Everyone knows that insulation in the walls and attic keeps heat inside the house. The ceiling is the most critical area for heat loss because warm air rises. Putting 12 inches of insulation in the attic also will do wonders in the summer by keeping cooler air in and warmer air out.

* See that each attic access from upstairs hallways and closets has insulation stapled to the attic-side coverings.

* Insulate basement walls from the frost line up.

* Put glass doors on a fireplace to keep the warm air from going up the chimney. Glass doors are most effective if the firebox uses outside air. Bring in cold outside air to a fireplace to retain the warm and humidified inside air.

* If you are installing new siding, consider using a layer of insulating foam paneling over the old siding and under the new for an added energy saving.

* Have a licensed contractor or a utility company representataive give your furnace an inspection, including both flue and damper.

* Install a door at the foot of a stairwell in a two-story house. A closed door at the bottom of the stairs keeps warm air from rising to the bedrooms above. Without the door, the rooms upstairs become too warm when the first floor is comfortable in winter and summer. The right kind of entrance hall to a stairwell might allow installing a door where the hall joins the rest of the house.

* Check windows for heat loss. Some building contractors recommend putting windows only on two sides of the house in new-home construction. CREIRS advocates wooden storm sash over any existing metal-framewindows--and over double-glazed windows to provide the equivalent of triple glazing. For new-home construction some windows even come with three panes of installed glass.

* Use the sun wisely when building a new house. Place the house on the lot so the main windows face south and minimum window space is on the north. See that roof overhangs are made deep enough to shade the windows in summer, but still admit low-angled rays of the sun in winter.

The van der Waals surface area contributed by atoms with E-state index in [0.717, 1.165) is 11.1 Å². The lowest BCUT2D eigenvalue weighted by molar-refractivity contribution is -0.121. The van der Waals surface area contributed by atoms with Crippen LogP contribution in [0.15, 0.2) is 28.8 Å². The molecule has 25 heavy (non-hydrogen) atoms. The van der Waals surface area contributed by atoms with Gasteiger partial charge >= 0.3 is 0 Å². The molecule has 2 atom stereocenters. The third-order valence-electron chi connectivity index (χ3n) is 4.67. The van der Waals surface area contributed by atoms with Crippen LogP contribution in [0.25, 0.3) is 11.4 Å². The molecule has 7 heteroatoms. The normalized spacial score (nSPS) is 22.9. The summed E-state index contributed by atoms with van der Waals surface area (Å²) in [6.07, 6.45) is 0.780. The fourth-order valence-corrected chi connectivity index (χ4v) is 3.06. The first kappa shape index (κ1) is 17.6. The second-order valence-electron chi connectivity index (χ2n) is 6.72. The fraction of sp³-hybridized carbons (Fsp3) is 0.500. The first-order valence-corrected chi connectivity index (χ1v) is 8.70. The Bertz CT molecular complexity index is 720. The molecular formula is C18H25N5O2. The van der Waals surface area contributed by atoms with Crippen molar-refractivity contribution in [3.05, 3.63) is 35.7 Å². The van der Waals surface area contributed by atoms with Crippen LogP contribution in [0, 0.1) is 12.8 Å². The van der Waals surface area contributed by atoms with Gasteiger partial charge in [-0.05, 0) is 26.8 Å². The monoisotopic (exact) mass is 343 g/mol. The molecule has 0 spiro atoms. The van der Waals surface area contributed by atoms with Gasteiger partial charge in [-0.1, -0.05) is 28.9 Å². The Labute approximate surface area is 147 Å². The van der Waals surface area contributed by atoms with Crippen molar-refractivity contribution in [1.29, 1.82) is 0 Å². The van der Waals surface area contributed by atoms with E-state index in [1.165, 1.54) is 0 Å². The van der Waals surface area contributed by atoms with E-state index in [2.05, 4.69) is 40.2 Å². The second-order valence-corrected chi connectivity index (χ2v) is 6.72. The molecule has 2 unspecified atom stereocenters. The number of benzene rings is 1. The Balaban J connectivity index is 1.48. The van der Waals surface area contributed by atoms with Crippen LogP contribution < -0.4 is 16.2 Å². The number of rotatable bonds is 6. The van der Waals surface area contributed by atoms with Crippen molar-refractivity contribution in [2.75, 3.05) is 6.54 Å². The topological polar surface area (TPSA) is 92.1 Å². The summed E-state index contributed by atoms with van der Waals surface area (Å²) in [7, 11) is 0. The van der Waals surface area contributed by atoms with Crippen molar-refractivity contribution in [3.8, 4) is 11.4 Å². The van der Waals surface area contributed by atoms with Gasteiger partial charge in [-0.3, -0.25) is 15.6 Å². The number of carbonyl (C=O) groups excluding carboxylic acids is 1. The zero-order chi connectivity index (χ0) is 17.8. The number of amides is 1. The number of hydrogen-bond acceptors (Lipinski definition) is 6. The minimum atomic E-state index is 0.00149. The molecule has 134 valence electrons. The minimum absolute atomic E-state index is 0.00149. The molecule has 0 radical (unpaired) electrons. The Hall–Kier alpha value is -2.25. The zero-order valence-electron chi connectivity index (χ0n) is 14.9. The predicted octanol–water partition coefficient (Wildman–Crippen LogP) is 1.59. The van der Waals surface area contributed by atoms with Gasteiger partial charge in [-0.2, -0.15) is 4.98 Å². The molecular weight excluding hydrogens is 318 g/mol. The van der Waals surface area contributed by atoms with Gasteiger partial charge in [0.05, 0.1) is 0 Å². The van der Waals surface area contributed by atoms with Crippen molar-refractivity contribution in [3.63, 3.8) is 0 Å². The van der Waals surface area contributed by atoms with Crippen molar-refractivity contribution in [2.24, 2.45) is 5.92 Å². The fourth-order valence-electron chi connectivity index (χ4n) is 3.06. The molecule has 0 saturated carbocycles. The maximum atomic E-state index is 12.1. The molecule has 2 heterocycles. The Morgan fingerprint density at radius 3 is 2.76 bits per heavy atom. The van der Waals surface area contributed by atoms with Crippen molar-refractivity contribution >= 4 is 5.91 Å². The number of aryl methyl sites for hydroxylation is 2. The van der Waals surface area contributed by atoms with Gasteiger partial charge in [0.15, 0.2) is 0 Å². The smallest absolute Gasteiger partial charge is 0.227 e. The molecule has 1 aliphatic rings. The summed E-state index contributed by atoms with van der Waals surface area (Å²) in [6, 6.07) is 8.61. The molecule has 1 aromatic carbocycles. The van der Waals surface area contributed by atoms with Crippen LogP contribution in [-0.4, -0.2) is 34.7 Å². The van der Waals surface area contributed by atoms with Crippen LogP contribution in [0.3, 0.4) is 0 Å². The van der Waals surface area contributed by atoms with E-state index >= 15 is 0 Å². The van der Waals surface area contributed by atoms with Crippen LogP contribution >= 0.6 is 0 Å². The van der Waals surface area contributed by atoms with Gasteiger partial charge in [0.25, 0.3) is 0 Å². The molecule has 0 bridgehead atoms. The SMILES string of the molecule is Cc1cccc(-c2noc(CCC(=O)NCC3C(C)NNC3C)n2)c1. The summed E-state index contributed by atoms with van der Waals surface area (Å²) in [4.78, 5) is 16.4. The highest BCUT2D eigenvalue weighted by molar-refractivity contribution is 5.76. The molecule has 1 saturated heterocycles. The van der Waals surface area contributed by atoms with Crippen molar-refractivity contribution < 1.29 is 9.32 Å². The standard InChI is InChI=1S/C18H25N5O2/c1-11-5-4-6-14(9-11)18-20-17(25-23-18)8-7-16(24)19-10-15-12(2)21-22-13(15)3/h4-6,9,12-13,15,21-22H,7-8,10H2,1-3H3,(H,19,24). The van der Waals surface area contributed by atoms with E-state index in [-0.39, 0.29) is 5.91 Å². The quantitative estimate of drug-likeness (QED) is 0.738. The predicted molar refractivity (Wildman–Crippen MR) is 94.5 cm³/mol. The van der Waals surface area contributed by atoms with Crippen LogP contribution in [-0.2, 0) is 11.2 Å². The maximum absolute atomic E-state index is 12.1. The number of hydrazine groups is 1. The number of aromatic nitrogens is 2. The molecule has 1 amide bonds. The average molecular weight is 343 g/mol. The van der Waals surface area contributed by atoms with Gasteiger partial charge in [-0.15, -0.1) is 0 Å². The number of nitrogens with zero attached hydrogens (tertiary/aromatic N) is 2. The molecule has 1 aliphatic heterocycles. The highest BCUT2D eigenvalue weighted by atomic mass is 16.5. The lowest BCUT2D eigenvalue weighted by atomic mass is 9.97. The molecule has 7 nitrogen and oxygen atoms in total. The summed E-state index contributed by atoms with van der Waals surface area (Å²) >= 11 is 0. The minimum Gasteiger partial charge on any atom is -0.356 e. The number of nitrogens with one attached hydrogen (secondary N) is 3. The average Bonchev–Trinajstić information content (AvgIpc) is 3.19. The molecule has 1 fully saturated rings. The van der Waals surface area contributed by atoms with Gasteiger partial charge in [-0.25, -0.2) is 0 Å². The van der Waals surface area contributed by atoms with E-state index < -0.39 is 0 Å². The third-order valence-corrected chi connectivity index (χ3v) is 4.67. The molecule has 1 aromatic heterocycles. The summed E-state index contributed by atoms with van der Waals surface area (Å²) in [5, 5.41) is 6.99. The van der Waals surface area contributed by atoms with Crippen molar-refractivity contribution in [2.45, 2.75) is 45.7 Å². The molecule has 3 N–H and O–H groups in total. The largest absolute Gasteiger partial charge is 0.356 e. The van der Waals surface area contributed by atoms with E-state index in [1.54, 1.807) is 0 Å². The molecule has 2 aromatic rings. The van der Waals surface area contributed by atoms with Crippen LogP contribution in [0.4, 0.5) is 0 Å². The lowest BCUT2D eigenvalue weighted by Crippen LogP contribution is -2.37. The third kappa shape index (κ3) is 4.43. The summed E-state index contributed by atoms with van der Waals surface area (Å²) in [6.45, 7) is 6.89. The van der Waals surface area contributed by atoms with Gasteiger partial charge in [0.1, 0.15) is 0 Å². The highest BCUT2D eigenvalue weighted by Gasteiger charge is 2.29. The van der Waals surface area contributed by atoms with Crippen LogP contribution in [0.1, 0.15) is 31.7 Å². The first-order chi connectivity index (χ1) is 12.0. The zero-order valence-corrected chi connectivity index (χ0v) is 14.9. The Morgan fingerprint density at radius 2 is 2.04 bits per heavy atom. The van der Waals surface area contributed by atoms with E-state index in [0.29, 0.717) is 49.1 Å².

Plan windows to catch the prevailing breezes.

* Make sure your furnace gets a fresh-air supply. Otherwise, the furnace will take gulps of heated and humidified air from the interior of the house. As the furnace burns oxygen and sends products of combustion up the chimney, the house becomes a partial vacuum and outdoor air seeps into the house through cracks in the windows and doors.

As a result, the house becomes drafty and requires more heat.

* Put awnings or shades on windows to reduce any solar-heat gain from 65 to 75 percent. Awnings are particularly efficient on east, west, and south windows.

Removable or crank-up awnings allow the winter rays of the sun to enter the house. Fiberglass window shades are durable and may last longer than exterior awnings. Both keep curtains and carpets from fading. Newly developed thermal shades are thicker than traditional models and slide up and down in tracks along the sides of the window, minimizing heat transfer in both summer and winter.

* Try roll-down shutters on door walls or large windows. They have vinyl slots that allow little slits to be open for coolness in summer or closed for insulation in winter.

* If you need a new roof, use white or light-colored shingles to reflect solar heat and keep the attic a little cooler in summer.

* Make sure the attic has adequate rooftop- and gable-vent openings. Keep these vents open in both winter and summer. Insufficient or blocked vent openings could mean attic temperatures of up to 140 degrees F., and this heat will eventually penetrate into the living areas below.